Mechanism of action

Clonidine crosses the blood–brain barrier.[7]

High blood pressure

Clonidine treats high blood pressure by stimulating α2 receptors in the brainstem, which decreases peripheral vascular resistance, lowering blood pressure. It has specificity towards the presynaptic α2 receptors in the vasomotor center in the brainstem. This binding has a sympatholytic effect, suppresses release of norepinephrine, ATP, renin, and neuropeptide Y which if released would increase vascular resistance.[10]: 201–203 

Clonidine also acts as an agonist at imidazoline-1 (I1) receptors in the brain, and it is hypothesized that this effect may contribute to reducing blood pressure by reducing signaling in the sympathetic nervous system; this effect acts upstream of the central α2 agonist effect of clonidine.[10]: 201–203 [80]

Clonidine may also cause bradycardia, theoretically by increasing signaling through the vagus nerve. When given intravenously, clonidine can temporarily increase blood pressure by stimulating α1 receptors in smooth muscles in blood vessels.[81] This hypertensive effect is not usual when clonidine is given orally or by the transdermal route.[10]: 201–203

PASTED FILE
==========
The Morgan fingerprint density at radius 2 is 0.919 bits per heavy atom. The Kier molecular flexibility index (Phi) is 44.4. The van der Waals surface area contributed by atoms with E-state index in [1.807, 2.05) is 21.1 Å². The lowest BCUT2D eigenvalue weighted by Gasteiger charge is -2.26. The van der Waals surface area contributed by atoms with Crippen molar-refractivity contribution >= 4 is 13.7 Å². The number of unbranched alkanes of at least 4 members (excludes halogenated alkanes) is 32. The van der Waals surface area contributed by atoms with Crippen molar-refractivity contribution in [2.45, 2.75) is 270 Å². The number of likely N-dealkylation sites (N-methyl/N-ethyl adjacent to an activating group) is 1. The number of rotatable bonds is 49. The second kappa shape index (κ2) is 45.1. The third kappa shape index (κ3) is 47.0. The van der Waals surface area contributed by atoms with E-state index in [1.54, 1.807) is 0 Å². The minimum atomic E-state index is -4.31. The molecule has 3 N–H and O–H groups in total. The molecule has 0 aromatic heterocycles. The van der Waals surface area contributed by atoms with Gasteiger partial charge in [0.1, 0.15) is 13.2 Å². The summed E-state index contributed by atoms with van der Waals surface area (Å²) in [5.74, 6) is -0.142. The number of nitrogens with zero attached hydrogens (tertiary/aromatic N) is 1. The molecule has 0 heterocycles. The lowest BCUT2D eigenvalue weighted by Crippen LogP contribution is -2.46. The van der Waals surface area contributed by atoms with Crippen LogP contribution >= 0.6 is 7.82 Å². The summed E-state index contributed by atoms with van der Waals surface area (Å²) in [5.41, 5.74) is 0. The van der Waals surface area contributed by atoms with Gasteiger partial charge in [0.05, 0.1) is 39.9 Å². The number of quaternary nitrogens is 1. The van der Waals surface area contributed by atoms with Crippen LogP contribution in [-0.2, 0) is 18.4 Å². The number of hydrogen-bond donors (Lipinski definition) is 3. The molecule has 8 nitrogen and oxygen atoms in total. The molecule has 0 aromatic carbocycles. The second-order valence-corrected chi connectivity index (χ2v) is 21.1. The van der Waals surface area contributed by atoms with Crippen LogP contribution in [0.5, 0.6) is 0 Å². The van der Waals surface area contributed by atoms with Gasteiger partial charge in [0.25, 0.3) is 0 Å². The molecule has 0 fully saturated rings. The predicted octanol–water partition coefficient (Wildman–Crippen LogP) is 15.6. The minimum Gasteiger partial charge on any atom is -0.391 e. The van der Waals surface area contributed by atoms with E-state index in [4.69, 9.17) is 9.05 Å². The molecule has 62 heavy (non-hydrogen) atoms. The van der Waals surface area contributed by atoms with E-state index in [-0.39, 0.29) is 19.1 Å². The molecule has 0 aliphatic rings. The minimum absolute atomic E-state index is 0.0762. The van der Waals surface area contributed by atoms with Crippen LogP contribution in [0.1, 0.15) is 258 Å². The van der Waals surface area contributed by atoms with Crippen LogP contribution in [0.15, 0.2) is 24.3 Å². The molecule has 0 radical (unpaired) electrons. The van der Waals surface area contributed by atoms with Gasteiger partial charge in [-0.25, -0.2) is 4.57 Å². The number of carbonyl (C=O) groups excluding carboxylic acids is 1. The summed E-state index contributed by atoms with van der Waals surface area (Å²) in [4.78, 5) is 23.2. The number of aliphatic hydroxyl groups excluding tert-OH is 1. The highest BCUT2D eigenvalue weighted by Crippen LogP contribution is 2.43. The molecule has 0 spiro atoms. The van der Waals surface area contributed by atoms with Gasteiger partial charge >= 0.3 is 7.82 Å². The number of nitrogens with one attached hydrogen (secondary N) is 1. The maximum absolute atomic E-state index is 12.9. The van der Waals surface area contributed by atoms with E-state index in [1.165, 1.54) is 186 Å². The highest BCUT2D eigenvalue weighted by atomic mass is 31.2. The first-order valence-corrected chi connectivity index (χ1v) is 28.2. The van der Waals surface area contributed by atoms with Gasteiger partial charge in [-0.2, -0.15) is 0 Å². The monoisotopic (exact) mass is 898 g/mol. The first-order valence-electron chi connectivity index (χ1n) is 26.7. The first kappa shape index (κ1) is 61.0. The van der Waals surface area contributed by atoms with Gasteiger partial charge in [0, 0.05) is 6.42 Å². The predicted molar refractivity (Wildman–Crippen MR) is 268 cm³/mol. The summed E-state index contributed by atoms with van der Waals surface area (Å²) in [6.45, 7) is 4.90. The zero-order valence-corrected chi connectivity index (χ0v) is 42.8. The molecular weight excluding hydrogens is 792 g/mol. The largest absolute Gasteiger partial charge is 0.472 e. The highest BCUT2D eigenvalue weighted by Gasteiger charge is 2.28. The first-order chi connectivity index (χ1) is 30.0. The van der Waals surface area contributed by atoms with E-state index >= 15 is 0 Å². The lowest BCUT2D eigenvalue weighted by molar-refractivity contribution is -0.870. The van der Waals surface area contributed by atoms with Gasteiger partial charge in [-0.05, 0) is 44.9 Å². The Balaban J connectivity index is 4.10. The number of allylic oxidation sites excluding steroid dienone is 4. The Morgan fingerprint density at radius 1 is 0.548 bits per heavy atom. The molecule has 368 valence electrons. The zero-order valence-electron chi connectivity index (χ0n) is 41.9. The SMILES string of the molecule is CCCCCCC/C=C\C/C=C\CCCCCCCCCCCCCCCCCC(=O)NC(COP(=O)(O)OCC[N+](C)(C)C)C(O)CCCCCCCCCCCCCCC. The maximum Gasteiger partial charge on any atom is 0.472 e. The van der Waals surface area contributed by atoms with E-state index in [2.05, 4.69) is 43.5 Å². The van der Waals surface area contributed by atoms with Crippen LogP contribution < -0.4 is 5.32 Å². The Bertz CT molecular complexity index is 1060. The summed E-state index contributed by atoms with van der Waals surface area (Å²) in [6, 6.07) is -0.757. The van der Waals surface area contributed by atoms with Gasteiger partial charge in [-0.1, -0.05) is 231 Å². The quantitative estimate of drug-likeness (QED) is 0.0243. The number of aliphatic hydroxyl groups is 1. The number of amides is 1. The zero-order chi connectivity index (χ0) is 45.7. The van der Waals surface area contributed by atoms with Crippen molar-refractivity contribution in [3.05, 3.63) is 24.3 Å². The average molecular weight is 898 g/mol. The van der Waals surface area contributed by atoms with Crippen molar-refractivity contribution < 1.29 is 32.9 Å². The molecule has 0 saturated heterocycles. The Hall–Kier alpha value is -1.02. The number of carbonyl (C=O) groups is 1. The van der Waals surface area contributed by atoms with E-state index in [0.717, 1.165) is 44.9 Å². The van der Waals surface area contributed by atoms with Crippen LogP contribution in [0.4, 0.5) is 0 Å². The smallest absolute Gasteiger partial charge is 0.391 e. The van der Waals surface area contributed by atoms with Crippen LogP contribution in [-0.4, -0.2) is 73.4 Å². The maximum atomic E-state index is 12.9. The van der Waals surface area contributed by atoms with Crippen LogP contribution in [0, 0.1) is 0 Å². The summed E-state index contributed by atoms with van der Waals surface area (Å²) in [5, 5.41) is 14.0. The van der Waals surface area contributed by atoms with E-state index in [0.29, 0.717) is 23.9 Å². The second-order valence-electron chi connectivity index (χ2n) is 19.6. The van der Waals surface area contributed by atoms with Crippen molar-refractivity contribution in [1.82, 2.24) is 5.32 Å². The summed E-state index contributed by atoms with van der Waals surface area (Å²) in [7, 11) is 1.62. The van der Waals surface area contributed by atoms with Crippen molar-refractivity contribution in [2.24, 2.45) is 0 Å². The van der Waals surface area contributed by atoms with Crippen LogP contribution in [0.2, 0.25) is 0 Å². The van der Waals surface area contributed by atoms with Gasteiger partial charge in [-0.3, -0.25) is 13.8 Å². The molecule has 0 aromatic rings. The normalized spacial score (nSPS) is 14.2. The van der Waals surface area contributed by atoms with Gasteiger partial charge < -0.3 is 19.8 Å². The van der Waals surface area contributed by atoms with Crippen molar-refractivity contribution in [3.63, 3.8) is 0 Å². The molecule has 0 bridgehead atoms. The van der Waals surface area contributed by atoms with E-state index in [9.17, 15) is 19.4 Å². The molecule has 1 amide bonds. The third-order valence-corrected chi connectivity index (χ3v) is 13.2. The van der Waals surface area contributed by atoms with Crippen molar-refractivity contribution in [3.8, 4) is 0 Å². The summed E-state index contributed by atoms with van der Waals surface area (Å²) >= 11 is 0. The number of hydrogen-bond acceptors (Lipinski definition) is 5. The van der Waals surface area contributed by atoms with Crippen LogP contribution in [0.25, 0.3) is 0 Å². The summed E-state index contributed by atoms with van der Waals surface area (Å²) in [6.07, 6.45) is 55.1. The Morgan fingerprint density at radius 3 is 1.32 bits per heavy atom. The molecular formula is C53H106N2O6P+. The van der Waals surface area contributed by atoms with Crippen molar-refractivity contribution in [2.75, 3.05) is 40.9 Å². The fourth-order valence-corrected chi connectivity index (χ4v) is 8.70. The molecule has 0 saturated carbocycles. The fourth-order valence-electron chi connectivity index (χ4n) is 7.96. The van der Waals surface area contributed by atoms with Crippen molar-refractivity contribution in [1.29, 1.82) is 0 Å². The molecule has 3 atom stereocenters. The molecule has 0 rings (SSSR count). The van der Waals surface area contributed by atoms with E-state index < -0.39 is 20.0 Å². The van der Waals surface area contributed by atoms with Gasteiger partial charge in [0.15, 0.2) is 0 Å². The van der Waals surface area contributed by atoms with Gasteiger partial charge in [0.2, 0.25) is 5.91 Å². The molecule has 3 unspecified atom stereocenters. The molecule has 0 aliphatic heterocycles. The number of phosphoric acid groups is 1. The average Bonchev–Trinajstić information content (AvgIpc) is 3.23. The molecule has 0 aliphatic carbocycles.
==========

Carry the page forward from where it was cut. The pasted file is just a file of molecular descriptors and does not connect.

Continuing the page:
Plasma concentration of clonidine exceeding 2.0 ng/mL does not provide further blood pressure reduction.[82]

Attention deficit hyperactivity disorder

Structural comparison between the neurotransmitter norepinephrine and the drug clonidine. Both drugs bind to α2 adrenergic receptors.[83] Similarities between the two structures are shown highlighted in red.

In the setting of attention deficit hyperactivity disorder (ADHD), clonidine's molecular mechanism of action occurs due to its agonism at the α2A adrenergic receptor, the subtype of the adrenergic receptor that is most principally found in the brain. Within the brain, the α2A adrenergic receptors are found within the prefrontal cortex (PFC), among other areas. The α2A adrenergic receptors are found on the presynaptic cleft of a given neuron, and, when activated by an agonist, the effect on downstream neurons is inhibitory. The inhibition is accomplished by preventing the secretion of the neurotransmitter norepinephrine. Thus, clonidine's agonism on α2A adrenergic receptors in the PFC inhibits the action of downstream neurons by preventing the secretion of norepinephrine.[83]